Waris Mazhari, Lead Faculty in New Delhi
Lead Faculty, Contending Modernities
Lecturer, Jamia Millia Islamia
Dr. Waris Mazhari PhD (Jamia Millia Islamia, 2013) is presently a guest lecturer at the Department of Islamic Studies, Jamia Millia Islamia, in New Delhi. For the past fifteen years, he has been with the Darul Uloom Deoband Old Boys Organization as an editor of its Urdu monthly journal Tarjuman-e- Darul Uloom. Dr. Mazhari served as Research Associate for Virtual Dialogues, an initiative at Duke University in North Carolina, USA, from August 2011 to July 2013. The monthly magazine Communalism Combat dedicated a special issue to his writings on peace, non-violence, and interfaith dialogue, under the theme Rediscovering the Tolerant Tradition in Islam in May, 2010. Dr. Mazhari is a prolific writer with countless articles and multiple books under his name. Among these is Hindustani Madaris ka talimi nizam aur us men islah ki zarurat: aik jaiza, a work that discusses the need for reform in the madrasa curriculum, published in Urdu in 2014. His chief interests are in the areas of interfaith dialogue, peace and social harmony, the reconstruction of religious thought in Islam, and reform in Indian madrasas. Many of his articles have been translated into other languages.
Born in a middle class family in a small village, Dr. Mazhari grew up in rural India away from urban centers of cosmopolitanism, development, and technology. He lost his parents in infancy, received little formal education in his formative years, and was employed as a child laborer on a farm. He eventually received basic religious education from a local madrasa where he memorized the entire Qur’an. However, by the age of sixteen he had completed the prerequisites to formally join a madrasa, enrolling in the renowned Darul Uloom Deoband. Graduating with the Fazilat degree (equivalent to graduate level work) in the year 1995, Dr. Mazhari advanced to Jamia Millia Islamia, New Delhi, graduated in 2005, and received a master’s degree in 2008 in Islamic Studies. He completed his PhD in 2013 from the same university.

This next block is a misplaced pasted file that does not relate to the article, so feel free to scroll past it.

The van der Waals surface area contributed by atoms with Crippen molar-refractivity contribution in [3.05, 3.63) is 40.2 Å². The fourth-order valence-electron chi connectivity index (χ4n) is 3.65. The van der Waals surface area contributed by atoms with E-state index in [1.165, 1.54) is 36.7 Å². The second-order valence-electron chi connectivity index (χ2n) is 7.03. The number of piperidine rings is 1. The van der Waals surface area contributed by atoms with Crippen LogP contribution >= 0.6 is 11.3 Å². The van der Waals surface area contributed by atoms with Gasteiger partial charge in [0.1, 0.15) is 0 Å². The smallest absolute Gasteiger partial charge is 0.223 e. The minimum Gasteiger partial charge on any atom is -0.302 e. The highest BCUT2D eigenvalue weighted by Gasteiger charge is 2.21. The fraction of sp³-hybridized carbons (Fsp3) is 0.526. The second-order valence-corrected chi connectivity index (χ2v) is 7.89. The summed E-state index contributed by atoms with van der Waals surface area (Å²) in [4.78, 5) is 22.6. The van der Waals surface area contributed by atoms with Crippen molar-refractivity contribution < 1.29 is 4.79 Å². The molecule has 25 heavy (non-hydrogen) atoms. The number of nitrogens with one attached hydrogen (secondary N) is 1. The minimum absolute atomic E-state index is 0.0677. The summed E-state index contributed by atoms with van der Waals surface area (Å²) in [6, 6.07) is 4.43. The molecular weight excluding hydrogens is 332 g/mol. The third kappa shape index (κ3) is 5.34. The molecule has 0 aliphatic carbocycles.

Dr. Mazhari’s engagement with issues related to madrasa reform makes him both qualified and enthusiastic for the “Advancing Scientific and Theological Literacy in Madrasa Discourses” project in India. For Dr. Mazhari, bringing contemporary academic discourses into conversation with madrasa learning is necessary to keep traditional scholarship alive and relevant in the modern world. He has written three books on the madrasa education in India and, as a graduate of one of the most renowned madrasas himself, believes that reforms are necessary to enrich and nuance the engagement of young graduates with the world. Dr. Mazhari is passionate about the vital role that madrasas have played in the history of Muslim civilization and considers his work a humble effort to maintain that legacy.
Amman Khan Nasir, Lead Faculty in Gujranwala
Lead Faculty, Contending Modernities
Professor, GIFT University
Muhammad Ammar Khan currently teaches Arabic and Islamic Studies at GIFT University in Gujranwala, Pakistan. He has served as editor of the Monthly Al-Shari’ah since 2000 and was assistant editor from 1989-2000. Prior to joining GIFT, he taught various subjects of the Dars-e Nizami course at Nusrat al-Uloom from 1996 to 2006.
Born and raised in Gakhar Gujranwala, Pakistan, Muhammad Ammar Khan Nasir followed in the scholarly footsteps of his father, Mawlana Zahid al- Rashidi, known for a sound and balanced religious approach, and his grandfather, Mawlana Muhammad Sarfaraz Khan Safdar, considered to be the academic voice of the Deobandi School in the country. Having begun his religious education in Madrasa Anwar al-Uloom Gujranwala, he went on to obtain Shahada Alamiyyah from Madrasa Nusrat al-Uloom Gujranwala in 1994. He later earned a master’s degree in English Literature from the University of the Punjab in 2001.
Muhammad Ammar Khan’s body of written work is largely in Urdu. His first work, Imām Abū Ḥanīfa wa-ʿamal biʾl-ḥadīth (Imam Abu Hanifa and Adherence of Hadith) appeared in print in 1996. In 2007, he academically reviewed the recommendations of the Council of Islamic Ideology, Government of Pakistan, regarding Islamic Punishments. His research on the issue was later compiled and published by Al-Mawrid, a Foundation for Islamic Research and Education in Lahore, titled Ḥudūd-o Taʿzīrāt: chand aham mabāḥith (Discussions on Islamic Penal Code). His other research works include Masjid Aqṣā kī tārīkh awr haqq-i tawalliyāt (History of the Sacred Mosque in Jerusalem and the Question of its Guardianship) and Jihād – Aik Muṭālaʿa (A Critical Study of Theological Understandings of Jihad). The work on Masjid Aqsa is especially related to the subject of religion and conflict transformation as it tries to hammer out a workable solution to the thorniest religious conflicts of the present-day world. His research articles on a variety of religious issues appear regularly in the Monthly Ishrāq, Lahore; Monthly Al-Sharīʿah, Gujranwala; and Monthly Nuṣrat al-ʿUlūm, Gujranwala.